Notice that the “-“ prefix filters out the rows with empty values. Without the “-“ or with a “+” prefix will include the rows with empty values.
Similar to VSIX, it is also possible to navigate back and forth between the PkgDef Files Tab to see the definitions of PkgDef files and the Log Viewer to see log events related to a specific PkgDef file.
Selecting the context menu on a PkgDef file row includes the following actions:
The VS Packages Tab of the Extension Browser has been updated with a couple of features. There is now a new PkgDef File Identifier column that links a VS Package to the PkgDef, if any, that registers the package. The association between VS Packages and PkgDef files is done using the Codebase or Assembly properties for Managed packages or the Path property for Native packages.
Several VS Packages internal to Visual Studio are registered directly during Setup and do not have PkgDef files associated with them. However, most VS Packages created by external users using Visual Studio 2010 will have PkgDef files and VSIX deployable units associated with them.
There is also a new VSIX Identifier column that links a VS Package to the VSIX that deployed the package. These associations are computed using the PkgDef files that registered the VS Packages. Basically, a VSIX is associated with a VS Package if the VSIX contains a PkgDef file that registers the package.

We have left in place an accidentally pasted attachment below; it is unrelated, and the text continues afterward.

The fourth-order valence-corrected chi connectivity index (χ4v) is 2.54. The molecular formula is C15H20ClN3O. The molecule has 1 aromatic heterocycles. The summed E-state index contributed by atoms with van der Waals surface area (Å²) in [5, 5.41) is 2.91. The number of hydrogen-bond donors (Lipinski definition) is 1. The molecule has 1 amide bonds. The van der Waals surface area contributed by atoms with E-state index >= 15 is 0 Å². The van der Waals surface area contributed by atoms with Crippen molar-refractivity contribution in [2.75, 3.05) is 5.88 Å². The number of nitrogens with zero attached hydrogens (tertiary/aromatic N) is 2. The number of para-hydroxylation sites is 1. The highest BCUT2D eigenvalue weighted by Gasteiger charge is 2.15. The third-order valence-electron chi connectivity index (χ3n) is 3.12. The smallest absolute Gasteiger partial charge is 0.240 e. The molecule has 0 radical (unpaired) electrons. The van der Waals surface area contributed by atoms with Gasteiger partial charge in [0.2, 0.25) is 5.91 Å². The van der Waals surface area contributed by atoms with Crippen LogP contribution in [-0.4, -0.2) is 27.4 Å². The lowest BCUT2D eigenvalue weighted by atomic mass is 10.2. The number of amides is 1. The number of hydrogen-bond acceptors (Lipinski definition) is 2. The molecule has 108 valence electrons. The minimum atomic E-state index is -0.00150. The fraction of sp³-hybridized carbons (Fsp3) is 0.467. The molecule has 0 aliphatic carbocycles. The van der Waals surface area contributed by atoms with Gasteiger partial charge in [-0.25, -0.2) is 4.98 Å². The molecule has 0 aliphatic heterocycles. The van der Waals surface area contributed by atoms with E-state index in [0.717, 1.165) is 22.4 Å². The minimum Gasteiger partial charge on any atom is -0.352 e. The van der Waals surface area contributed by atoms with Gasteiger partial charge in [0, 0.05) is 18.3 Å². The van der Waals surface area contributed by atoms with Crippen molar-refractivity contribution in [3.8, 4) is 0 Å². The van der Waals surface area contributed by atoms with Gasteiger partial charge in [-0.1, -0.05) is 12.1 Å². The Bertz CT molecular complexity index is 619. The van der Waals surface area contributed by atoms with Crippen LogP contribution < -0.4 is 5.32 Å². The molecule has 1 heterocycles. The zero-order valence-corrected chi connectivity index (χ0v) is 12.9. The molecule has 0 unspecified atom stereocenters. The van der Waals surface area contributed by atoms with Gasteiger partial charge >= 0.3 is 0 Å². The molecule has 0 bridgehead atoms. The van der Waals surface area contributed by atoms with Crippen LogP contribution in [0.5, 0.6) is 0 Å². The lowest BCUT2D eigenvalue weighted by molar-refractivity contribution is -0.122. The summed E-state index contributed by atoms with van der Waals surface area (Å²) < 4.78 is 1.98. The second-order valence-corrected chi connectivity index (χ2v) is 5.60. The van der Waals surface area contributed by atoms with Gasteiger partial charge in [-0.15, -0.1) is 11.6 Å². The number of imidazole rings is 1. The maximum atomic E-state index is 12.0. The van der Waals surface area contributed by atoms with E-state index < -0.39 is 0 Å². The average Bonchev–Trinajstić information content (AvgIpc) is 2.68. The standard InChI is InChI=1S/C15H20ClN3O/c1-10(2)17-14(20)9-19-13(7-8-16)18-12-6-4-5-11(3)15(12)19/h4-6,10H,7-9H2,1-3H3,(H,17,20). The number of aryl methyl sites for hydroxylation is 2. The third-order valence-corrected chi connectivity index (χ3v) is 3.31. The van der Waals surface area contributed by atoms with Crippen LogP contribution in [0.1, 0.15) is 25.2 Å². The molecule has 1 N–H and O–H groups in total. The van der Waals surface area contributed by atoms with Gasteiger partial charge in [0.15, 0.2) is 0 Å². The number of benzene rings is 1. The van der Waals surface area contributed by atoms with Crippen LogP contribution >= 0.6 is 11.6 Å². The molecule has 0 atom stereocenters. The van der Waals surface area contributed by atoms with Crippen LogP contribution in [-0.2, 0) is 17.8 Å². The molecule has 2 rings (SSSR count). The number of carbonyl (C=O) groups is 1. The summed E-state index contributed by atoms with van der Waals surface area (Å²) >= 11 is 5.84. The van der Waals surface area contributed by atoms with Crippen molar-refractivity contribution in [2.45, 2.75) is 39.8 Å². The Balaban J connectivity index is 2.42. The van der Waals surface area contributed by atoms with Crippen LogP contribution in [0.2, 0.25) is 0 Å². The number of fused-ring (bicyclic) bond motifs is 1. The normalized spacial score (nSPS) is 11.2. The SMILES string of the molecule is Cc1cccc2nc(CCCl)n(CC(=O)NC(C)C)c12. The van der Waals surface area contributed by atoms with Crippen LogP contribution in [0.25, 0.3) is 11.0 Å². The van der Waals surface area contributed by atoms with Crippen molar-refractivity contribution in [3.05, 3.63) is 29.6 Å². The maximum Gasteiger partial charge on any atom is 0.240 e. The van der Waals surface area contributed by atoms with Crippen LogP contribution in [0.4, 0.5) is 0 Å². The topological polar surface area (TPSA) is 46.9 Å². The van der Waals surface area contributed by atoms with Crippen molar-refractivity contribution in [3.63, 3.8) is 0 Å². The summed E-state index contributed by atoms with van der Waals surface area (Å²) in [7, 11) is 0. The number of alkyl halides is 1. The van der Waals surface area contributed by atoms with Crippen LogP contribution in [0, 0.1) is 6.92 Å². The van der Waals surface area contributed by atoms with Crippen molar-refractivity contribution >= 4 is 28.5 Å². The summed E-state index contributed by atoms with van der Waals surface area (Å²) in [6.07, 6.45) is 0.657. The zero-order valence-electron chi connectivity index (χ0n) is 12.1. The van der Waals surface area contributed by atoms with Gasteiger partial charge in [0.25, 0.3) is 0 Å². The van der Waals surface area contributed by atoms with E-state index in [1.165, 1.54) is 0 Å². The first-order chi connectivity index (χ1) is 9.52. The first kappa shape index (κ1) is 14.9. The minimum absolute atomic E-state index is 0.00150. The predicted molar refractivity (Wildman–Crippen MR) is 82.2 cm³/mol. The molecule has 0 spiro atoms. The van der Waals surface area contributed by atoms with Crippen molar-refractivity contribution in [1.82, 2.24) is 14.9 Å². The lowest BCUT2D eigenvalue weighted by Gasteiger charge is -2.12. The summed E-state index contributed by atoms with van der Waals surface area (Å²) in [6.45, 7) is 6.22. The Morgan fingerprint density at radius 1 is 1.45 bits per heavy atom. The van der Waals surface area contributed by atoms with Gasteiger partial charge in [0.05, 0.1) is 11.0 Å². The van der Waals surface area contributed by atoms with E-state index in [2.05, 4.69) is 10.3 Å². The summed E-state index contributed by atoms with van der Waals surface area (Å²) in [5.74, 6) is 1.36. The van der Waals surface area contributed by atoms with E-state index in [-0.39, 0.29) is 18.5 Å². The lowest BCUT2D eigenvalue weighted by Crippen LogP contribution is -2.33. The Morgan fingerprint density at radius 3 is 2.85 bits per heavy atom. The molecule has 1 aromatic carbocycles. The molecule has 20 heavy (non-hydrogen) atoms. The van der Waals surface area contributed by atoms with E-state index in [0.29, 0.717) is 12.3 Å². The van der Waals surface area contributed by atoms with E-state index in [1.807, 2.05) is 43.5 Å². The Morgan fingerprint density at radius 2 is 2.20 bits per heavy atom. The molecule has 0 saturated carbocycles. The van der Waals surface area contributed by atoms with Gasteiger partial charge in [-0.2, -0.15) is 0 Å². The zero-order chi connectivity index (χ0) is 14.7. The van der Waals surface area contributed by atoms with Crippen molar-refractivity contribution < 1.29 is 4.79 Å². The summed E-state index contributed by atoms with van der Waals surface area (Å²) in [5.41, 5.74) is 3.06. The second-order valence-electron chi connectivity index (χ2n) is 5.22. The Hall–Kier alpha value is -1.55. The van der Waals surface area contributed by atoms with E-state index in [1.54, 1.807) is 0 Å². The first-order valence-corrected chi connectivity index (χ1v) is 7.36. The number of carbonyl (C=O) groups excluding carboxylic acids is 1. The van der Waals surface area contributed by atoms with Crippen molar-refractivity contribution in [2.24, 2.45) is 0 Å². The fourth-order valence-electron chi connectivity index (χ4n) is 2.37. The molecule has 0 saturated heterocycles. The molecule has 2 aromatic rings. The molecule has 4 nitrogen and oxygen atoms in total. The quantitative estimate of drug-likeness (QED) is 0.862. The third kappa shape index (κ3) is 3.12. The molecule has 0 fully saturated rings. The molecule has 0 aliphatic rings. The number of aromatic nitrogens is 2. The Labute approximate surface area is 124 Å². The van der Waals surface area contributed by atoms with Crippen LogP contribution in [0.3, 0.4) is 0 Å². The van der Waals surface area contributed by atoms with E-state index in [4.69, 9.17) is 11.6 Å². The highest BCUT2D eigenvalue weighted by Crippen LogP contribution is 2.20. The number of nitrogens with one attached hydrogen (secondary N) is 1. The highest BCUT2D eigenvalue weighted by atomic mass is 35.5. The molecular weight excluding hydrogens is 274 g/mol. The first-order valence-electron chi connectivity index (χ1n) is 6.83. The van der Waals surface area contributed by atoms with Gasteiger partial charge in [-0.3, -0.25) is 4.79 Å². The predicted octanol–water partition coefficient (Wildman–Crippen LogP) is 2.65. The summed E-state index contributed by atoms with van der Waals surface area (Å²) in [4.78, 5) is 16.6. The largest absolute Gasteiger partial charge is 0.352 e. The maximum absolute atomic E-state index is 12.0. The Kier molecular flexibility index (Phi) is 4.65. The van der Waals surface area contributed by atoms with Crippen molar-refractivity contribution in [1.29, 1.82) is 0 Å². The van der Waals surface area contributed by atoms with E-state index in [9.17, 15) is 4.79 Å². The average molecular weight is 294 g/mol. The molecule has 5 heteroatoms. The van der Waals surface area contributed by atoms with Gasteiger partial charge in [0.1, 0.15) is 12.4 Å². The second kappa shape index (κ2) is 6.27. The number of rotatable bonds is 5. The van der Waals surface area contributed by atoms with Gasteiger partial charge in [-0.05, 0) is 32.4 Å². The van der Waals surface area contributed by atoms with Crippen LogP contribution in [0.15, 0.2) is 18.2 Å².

The Is System Component column is now computed from knowing if a VS Package is internal to Visual Studio or if the VSIX of the VS Package is marked as a System Component.
Selecting the context menu on a VS Package row includes the following actions:
The MEF Components Tab of the Extension Browser has been updated with a couple of features as well. First, there is a new VSIX Identifier property for each MEF entity that allows correlating the MEF entity with a VSIX Extension that deployed the entity, if any. It is now possible to navigate to the VSIX Tab from a given MEF entity.
One other feature added is to include a System Component column for each MEF entity. The value of this property is inherited from the VSIX that deployed the entity and allows filtering System Components using the Show System Component checkbox. This again substantially reduces the amount of data that external users see, showing only components that are more relevant and not internal to Visual Studio.
The following context menus were added to MEF entities:
We hope you find the new features in this tool useful.
Mynor Ivan Muralles, Software Design Engineer, Visual Studio Team
Not a good start while selecting menu "extension analyzer" - "browser":
Microsoft Visual Studio
Exception has been thrown by the target of an invocation.
That isn't good :( Can you attach another instance of VS to VS and set it to break on first chance exceptions, set up mixed mode debugging and point it at the public Microsoft symbol server and then capture the stack throwing the exception when you click on that menu item?
A new version has been published (3.1) which should address the unhandled exception issues.
Are you intending to release a version for VS2012? Thanks.
Looks like a tremendously useful tool to have. Any chance this can be upgraded to VS 2012?
Trying to find which package is causing VS2013 to consume lots of CPU when idle. Package Analyzer for 2013 would be handy!